OTTAWA—The Broadbent Institute welcomes the announcement on Thursday by the Minister of Democratic Institutions to support the NDP motion to reconfigure the composition of the special parliamentary committee on electoral reform to reflect how Canadians voted in the 2015 federal election.
This is a very good development and we congratulate NDP critic for democratic reform Nathan Cullen for proposing the idea and Minister Maryam Monsef for agreeing to this important change. Every voter should count in a democracy, and it would have been simply unfair to deny the voices of Green and Bloc Québecois voters on the special electoral reform committee.
OTTAWA — Broadbent Institute chair Ed Broadbent will deliver a keynote address at the annual conference of Fair Vote Canada. He will also participate in a panel discussion with fellow keynote speakers Guy Giorno, Stephen Harper’s former chief of staff, and former Chief Electoral Officer at Elections Canada Jean-Pierre Kingsley.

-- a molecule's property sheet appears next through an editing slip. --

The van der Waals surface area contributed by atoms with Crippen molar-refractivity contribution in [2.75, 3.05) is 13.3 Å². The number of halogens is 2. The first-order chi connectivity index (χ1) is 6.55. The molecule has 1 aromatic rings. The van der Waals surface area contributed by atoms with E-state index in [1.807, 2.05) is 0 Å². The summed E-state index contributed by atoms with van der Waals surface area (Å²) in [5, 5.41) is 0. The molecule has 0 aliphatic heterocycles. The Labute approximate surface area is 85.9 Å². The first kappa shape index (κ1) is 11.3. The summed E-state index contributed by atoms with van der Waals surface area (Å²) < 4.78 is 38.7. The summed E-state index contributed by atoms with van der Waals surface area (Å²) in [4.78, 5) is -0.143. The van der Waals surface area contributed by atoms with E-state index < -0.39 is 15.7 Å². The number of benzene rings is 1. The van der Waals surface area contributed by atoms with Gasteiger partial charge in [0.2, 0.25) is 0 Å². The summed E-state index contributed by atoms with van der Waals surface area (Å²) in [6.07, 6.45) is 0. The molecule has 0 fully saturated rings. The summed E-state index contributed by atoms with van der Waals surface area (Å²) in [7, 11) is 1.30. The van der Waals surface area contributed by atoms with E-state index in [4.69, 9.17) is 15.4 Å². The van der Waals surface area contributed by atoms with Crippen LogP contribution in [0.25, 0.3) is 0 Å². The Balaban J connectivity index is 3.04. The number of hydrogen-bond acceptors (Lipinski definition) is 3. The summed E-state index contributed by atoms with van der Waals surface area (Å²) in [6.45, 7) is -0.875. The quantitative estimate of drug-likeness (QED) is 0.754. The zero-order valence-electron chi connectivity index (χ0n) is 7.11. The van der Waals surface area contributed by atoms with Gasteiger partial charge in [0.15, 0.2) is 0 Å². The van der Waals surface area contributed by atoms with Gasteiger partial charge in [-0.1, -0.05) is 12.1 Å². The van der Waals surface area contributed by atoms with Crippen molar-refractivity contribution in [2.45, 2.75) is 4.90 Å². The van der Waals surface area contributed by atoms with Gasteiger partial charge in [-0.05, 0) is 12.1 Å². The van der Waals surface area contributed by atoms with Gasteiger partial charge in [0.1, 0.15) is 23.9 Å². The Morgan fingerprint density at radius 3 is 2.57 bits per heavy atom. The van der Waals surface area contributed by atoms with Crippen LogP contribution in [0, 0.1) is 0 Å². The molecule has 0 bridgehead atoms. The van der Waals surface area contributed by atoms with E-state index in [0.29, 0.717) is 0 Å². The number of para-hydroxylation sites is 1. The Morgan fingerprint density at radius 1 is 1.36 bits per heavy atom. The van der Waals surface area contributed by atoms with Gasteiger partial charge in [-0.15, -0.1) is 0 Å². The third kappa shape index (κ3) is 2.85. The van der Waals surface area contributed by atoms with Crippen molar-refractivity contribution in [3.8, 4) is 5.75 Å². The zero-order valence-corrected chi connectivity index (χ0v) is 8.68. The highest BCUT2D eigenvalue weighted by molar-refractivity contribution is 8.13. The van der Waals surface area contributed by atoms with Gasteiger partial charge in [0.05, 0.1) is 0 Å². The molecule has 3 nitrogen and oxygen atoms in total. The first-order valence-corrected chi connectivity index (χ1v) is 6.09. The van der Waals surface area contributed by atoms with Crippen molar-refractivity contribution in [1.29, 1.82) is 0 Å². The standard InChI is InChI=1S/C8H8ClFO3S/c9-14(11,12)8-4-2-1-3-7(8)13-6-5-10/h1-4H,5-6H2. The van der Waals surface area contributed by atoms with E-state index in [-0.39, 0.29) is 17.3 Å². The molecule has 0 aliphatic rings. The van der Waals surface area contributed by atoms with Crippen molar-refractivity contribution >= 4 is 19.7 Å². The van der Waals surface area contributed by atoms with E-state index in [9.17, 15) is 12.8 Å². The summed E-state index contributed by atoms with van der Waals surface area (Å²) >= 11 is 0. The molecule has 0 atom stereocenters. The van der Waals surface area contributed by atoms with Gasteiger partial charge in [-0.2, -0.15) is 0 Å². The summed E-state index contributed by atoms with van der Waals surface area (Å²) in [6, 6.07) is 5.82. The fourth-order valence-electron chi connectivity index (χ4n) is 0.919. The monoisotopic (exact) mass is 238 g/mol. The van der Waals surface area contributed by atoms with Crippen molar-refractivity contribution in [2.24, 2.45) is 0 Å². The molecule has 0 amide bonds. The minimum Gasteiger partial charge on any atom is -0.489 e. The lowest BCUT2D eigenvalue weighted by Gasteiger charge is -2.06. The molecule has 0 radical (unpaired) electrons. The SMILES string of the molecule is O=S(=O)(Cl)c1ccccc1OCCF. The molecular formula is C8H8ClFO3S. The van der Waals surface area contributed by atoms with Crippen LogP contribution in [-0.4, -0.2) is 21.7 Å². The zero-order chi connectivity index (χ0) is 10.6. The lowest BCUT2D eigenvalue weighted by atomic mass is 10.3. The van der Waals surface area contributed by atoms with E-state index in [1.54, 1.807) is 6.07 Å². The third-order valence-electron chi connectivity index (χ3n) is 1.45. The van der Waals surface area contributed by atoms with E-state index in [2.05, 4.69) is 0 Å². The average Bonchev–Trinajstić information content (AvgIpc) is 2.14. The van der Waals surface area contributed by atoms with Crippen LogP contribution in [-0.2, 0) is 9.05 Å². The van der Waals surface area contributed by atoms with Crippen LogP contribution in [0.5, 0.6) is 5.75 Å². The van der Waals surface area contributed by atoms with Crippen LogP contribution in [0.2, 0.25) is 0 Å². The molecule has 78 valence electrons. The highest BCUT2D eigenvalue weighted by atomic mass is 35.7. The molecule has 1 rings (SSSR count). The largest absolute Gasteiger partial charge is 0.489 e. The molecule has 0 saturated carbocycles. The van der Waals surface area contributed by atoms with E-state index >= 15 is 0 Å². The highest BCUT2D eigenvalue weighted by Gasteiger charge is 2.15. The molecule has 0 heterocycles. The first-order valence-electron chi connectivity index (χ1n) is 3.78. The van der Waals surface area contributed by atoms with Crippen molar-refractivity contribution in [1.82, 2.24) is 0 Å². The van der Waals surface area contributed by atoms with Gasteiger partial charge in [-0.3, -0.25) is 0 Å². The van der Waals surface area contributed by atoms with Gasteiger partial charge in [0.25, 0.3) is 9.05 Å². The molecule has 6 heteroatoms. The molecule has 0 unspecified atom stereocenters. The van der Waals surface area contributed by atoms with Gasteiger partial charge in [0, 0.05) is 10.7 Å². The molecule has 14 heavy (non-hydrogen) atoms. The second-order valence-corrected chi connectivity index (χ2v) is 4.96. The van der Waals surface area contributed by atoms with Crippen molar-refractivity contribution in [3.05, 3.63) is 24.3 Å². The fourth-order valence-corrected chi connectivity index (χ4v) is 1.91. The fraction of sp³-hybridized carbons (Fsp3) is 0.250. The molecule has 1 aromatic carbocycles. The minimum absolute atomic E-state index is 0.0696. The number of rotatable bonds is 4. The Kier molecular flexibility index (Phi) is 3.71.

The conference is being held just as a special parliamentary committee gets set to begin consultations on options to replace Canada’s first-past-the-post voting system. The Liberal government has promised the 2015 federal election was the last using the majoritarian system.
Principle of proportionality most effective way to increase diversity in politics, say new supporters of Every Voter Counts Alliance
OTTAWA — A voting system based on the principle of proportionality is the most effective way to achieve greater diversity in Canadian politics, say new supporters of the Every Voter Counts Alliance committed to increasing the representation of women and visible minorities in the House of Commons.